A Sea Change
On June 25 we held our wall-breaking ceremony at the new HomeFront Family Campus, our official and public announcement of our plans for the 8.5-acre decommissioned Naval base in Ewing Township that HomeFront was given last fall. And it was a historic day in so many ways. It was a day that will change this organization forever but, more importantly it was a day that marked the beginning of a sea change in how homeless and vulnerable families in our community will be served.
This will truly be a one-stop social service campus, unlike anything else in New Jersey and the entire Northeast, with 38 dorm suites to offer safe haven to homeless families; a 24-hour child care center; partner agencies like Womanspace and Family Guidance on-site; HomeFront’s stellar programming, from job training to ArtSpace, expanded to help even more families; and the space and resources to add new programs like a teaching kitchen.
You can learn more about the HomeFront Family Campus at www.HomeFrontNJ.org.
During the ceremony, Celia Bernstein (HomeFront’s director of operations) and I were pleased when Jennifer Velez, commissioner of the New Jersey Department of Human Services, called us both warriors in the fight against family homelessness. Because this is a fight that we have been committed for over two decades and it is a fight that we will continue to wage until all families, all children in our community have what they need to ensure bright and productive futures.
It is also a fight we could not even fathom undertaking without our “army” of caring, strong and supportive friends like you. Thank you.
Mothers Against Drunk Driving (MADD) thanks the New Jersey Assembly for advancing ignition interlock bill, A 1368. Introduced by Assemblywoman Stender, A 1368 will require ignition interlocks for all convicted drunk drivers, including all first-time offenders. Companion legislation S 385 by Senator Scutari is pending in the Senate Budget and Appropriations Committee. Similar legislation has been passed in 23 states and these states have recognized a significant reduction in drunk driving deaths.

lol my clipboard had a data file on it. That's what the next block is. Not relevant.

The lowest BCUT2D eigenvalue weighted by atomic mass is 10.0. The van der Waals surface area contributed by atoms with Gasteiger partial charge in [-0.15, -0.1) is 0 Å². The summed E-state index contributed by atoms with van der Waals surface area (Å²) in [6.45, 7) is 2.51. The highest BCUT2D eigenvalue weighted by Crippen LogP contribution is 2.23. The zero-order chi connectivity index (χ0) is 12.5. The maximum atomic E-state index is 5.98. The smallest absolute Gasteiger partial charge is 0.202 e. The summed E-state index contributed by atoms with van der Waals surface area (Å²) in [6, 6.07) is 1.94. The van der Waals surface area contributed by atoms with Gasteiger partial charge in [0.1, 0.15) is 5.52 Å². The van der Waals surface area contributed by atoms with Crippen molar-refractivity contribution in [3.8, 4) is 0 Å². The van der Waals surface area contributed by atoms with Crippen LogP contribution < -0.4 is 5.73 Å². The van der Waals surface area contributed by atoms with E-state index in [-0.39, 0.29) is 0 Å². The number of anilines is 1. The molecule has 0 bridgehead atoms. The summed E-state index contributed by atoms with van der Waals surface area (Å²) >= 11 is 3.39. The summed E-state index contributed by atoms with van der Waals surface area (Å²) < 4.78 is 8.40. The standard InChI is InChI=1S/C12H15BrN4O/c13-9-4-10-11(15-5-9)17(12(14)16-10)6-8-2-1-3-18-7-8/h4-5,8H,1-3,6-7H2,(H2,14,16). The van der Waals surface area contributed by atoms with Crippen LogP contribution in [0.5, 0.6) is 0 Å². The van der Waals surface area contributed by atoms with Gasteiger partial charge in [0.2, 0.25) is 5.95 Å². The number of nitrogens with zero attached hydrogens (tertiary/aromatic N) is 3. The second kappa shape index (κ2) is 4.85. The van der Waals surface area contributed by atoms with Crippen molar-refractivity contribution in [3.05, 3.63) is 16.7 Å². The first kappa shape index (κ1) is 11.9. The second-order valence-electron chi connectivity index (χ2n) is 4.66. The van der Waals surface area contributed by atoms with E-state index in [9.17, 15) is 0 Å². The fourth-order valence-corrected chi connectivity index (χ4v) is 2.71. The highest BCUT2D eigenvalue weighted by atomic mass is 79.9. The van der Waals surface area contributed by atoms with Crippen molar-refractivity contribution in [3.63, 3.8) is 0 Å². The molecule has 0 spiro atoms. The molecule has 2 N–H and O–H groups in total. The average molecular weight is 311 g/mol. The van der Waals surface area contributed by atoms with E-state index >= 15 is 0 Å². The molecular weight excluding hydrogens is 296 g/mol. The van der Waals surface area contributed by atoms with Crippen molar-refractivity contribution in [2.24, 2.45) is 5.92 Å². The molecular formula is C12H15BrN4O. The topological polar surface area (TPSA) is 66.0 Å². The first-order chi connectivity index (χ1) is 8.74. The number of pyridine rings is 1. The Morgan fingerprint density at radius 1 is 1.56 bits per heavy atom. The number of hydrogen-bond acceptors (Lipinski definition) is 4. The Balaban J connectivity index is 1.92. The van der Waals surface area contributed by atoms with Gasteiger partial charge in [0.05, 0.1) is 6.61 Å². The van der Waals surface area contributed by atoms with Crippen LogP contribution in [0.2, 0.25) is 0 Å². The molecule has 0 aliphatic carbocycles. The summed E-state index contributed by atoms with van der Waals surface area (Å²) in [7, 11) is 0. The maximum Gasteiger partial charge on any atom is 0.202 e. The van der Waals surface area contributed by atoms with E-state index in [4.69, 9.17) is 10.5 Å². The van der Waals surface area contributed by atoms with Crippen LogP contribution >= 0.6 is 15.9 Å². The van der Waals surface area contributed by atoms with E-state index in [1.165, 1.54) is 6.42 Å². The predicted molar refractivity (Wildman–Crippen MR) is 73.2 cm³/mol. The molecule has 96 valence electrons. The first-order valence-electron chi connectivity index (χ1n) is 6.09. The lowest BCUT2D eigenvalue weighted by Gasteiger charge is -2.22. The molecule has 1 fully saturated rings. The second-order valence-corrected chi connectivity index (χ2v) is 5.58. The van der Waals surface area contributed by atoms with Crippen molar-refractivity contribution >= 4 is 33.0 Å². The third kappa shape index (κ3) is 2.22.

MADD believes ignition interlocks for all offenders is the best solution to eliminate drunk driving across the nation. New Jersey lawmakers have the opportunity to advance this lifesaving legislation that will protect the public from drunk drivers.
Drunk driving is a violent crime. And drunk deaths are 100 percent preventable. Yet in 2012, 164 people in New Jersey were killed in crashes caused by a drunk driver — 28 percent of all traffic fatalities. In addition to the extraordinary emotional burden for victims, drunk driving deaths are an unnecessary economic hardship for New Jersey, costing the state and taxpayers $1.1 billion in 2012.
Research from the Centers for Disease Control and Prevention has found that requiring interlocks for all convicted drunk drivers is effective in reducing drunk driving recidivism by 67 percent and that license suspension is not a practical way to deal with drunk drivers, as 50 to 75 percent of convicted drunk drivers continue to drive with a suspended driver’s license. The first-time convicted DUI offender is also not a first time drunk driver but has on average driven drunk at least 80 times prior to their arrest.
Currently in New Jersey, interlocks are required for all repeat and first-time convicted drunk drivers with a blood alcohol concentration of .15 or greater. Passage of A 1368/S 385 would require a first-time convicted drunk driver with a BAC of .08 to .14 to use an ignition interlock for a period of three to twelve months. The last third of the interlock sentence must be violation free or the offender will have the interlock time extended. Interlocked offenders are able to drive to their jobs and provide for their families while separating alcohol from driving behavior.
MADD’s number one legislative priority is to pass lifesaving laws to ensure the public’s safety and eliminate drunk driving. A 1368/S 385 makes sense, and we urge the Senate to pass this legislation. Ignition interlocks for all offenders will save lives.
For more information on interlocks, please www.madd.org/interlock.
MADD National President